Fig. 13.1. Typical water-filled polyethylene diffusion bag (PDB) samplers used in wells, including (A) a diffusion bag with polyethylene protective mesh, (B) a diffusion bag without mesh, and (C) a bag and mesh attached to a bailer bottom.

Fig. 13.2. Passive vapor diffusion (PVD) sampler showing (A) an empty vial, (B) a completed sampler consisting of the open vial enclosed in two polyethylene bags and attached to a survey flag, and (C) a crimp cap.

vapor-filled samplers contain headspace concentrations in equilibrium with ambient water.

The polyethylene samplers are not permeable to water, but are permeable to many VOCs that constitute some of the most common priority contaminants. These VOCs include chlorinated ethenes and ethanes, benzene, toluene, ethylbenzene, and others [10]. The samplers are also suitable for monitoring helium, neon, hydrogen, oxygen, and nitrogen [6]. Some very soluble VOCs, such as methyl-tert-butyl ether (MTBE) do not move through the LDPE rapidly enough to be effective target anal-ytes. Polar molecules, such as most inorganic solutes, do not diffuse through the membrane. In some cases when sampling for VOCs, this may be an advantage. For example, PDB samplers may be particularly practical in carbonate environments where alkalinity can be high enough to cause effervescence when an acid preservative is added. The effervescence results in loss of VOCs by volatilization. Collection of VOCs without addition of acid preservative prevents volatilization loss, but significantly shortens the sample holding time. An investigation by Vroblesky and Pravecek [21] in an alkaline aquifer in Hawaii showed that the PDB sampler membranes transmitted VOCs, but not alkalinity. Therefore, they collect VOCs in a non-alkaline matrix and allow for the addition of an acid preservative even when sampling from a highly alkaline aquifer. Technical and regulatory guidance documents are available for monitoring VOCs with the PDB [10,21,22] and the PVD [18] samplers.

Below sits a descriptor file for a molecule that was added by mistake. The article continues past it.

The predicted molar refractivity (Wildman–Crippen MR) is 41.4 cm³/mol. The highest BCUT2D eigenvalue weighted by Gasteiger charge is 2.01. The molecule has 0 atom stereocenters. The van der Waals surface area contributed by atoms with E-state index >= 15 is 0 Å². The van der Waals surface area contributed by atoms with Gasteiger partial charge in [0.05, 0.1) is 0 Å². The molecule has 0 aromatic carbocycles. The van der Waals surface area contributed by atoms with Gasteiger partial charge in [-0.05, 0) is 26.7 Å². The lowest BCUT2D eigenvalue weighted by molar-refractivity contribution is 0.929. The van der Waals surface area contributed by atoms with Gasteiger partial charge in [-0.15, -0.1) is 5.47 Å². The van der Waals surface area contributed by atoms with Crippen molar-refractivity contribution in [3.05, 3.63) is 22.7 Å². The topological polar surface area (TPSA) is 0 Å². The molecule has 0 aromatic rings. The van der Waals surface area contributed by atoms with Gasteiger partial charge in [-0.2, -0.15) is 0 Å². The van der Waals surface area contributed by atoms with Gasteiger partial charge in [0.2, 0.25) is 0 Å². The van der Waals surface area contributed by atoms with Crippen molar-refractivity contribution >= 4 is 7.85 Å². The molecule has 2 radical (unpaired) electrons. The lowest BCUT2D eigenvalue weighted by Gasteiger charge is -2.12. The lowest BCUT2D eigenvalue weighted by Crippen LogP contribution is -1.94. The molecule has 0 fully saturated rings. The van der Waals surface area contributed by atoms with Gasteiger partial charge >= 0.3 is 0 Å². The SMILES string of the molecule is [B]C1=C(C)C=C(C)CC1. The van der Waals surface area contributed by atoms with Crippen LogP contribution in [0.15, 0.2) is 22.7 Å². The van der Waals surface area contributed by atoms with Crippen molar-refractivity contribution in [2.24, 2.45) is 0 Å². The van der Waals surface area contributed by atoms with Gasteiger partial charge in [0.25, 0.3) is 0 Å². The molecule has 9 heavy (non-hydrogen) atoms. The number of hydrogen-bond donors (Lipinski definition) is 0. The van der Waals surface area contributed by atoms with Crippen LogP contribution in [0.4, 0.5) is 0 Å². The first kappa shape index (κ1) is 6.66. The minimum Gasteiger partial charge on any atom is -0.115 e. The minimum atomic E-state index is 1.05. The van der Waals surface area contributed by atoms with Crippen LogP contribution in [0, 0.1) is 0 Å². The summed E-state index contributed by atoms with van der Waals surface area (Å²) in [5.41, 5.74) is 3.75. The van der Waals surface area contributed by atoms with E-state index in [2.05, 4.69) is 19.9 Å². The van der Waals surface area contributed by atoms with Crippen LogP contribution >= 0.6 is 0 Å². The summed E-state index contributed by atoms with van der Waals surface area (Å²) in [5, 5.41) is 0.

Regenerated cellulose dialysis samplers are equilibrium-based DSs that have been used in a variety of investigations for VOCs and inorganic constituents in ground-water [2,7,11,23]. The nominal pore size of cellulose-based membranes used for DSs in environmental studies for VOCs ranges from about 1.8nm [7,11,23] to about 4.0nm [24,25]. Cellulose-based membranes tend to biodegrade once deployed [23,26] so the sample deployment time needs to be minimized. Harter and Talozi [27] found that regenerated cellulose DSs could be deployed in warm, bioactive ground-water monitoring wells with sufficient ambient advective exchange for up to 4 days without being compromised by biodegradation.

Rigid porous polyethylene samplers (RPPSs) are equilibrium-based devices that have been used to sample VOCs in wells and also are capable of sampling inorganic constituents. RPPSs are porous polyethylene tubes filled with water. Pore size is approximately 6-15 mm. A field study in 2004 of wells showed that the RPPS produced VOC and 1,4-dioxane concentrations similar to low-flow sampling results [15]. A recent laboratory study of RPPSs showed that they produced accurate concentrations of most VOCs [14].